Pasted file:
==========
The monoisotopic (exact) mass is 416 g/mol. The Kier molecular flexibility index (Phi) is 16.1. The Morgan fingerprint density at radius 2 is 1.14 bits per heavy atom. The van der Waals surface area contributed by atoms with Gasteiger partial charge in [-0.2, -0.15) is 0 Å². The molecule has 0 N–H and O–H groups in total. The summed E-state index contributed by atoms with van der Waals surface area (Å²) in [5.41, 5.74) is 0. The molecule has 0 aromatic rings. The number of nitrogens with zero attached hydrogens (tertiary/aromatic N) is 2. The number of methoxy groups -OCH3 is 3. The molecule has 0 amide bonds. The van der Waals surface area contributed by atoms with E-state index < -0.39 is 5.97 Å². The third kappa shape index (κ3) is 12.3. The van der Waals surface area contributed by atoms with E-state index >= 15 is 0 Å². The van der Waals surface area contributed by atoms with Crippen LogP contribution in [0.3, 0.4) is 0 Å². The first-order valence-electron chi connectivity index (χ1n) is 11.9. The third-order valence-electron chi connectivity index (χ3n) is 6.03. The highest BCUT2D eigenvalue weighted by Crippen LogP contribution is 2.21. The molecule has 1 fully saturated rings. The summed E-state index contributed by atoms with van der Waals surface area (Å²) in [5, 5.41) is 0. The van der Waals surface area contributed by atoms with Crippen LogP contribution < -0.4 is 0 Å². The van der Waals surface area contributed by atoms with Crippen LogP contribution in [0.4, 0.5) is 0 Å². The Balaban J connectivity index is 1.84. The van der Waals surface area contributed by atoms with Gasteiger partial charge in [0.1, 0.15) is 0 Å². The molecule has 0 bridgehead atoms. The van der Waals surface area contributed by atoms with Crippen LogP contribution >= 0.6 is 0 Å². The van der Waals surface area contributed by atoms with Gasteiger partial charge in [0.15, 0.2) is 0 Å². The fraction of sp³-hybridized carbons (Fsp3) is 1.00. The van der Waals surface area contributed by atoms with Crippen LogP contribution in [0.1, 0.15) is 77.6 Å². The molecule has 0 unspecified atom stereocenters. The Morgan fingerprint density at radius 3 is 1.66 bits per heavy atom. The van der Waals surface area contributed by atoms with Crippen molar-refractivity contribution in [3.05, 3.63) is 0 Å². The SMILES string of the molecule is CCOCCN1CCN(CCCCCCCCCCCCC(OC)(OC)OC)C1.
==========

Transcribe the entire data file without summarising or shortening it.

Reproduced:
The monoisotopic (exact) mass is 416 g/mol. The Kier molecular flexibility index (Phi) is 16.1. The Morgan fingerprint density at radius 2 is 1.14 bits per heavy atom. The van der Waals surface area contributed by atoms with Gasteiger partial charge in [-0.2, -0.15) is 0 Å². The molecule has 0 N–H and O–H groups in total. The summed E-state index contributed by atoms with van der Waals surface area (Å²) in [5.41, 5.74) is 0. The molecule has 0 aromatic rings. The number of nitrogens with zero attached hydrogens (tertiary/aromatic N) is 2. The number of methoxy groups -OCH3 is 3. The molecule has 0 amide bonds. The van der Waals surface area contributed by atoms with E-state index < -0.39 is 5.97 Å². The third kappa shape index (κ3) is 12.3. The van der Waals surface area contributed by atoms with E-state index >= 15 is 0 Å². The van der Waals surface area contributed by atoms with Crippen LogP contribution in [0.3, 0.4) is 0 Å². The first-order valence-electron chi connectivity index (χ1n) is 11.9. The third-order valence-electron chi connectivity index (χ3n) is 6.03. The highest BCUT2D eigenvalue weighted by Crippen LogP contribution is 2.21. The molecule has 1 fully saturated rings. The summed E-state index contributed by atoms with van der Waals surface area (Å²) in [5, 5.41) is 0. The van der Waals surface area contributed by atoms with Crippen LogP contribution < -0.4 is 0 Å². The van der Waals surface area contributed by atoms with Crippen LogP contribution in [0.4, 0.5) is 0 Å². The Balaban J connectivity index is 1.84. The van der Waals surface area contributed by atoms with Gasteiger partial charge in [0.1, 0.15) is 0 Å². The molecule has 0 bridgehead atoms. The van der Waals surface area contributed by atoms with Crippen LogP contribution >= 0.6 is 0 Å². The van der Waals surface area contributed by atoms with Gasteiger partial charge in [0.15, 0.2) is 0 Å². The fraction of sp³-hybridized carbons (Fsp3) is 1.00. The van der Waals surface area contributed by atoms with Crippen LogP contribution in [0.1, 0.15) is 77.6 Å². The molecule has 0 unspecified atom stereocenters. The Morgan fingerprint density at radius 3 is 1.66 bits per heavy atom. The van der Waals surface area contributed by atoms with Crippen molar-refractivity contribution in [3.05, 3.63) is 0 Å². The SMILES string of the molecule is CCOCCN1CCN(CCCCCCCCCCCCC(OC)(OC)OC)C1.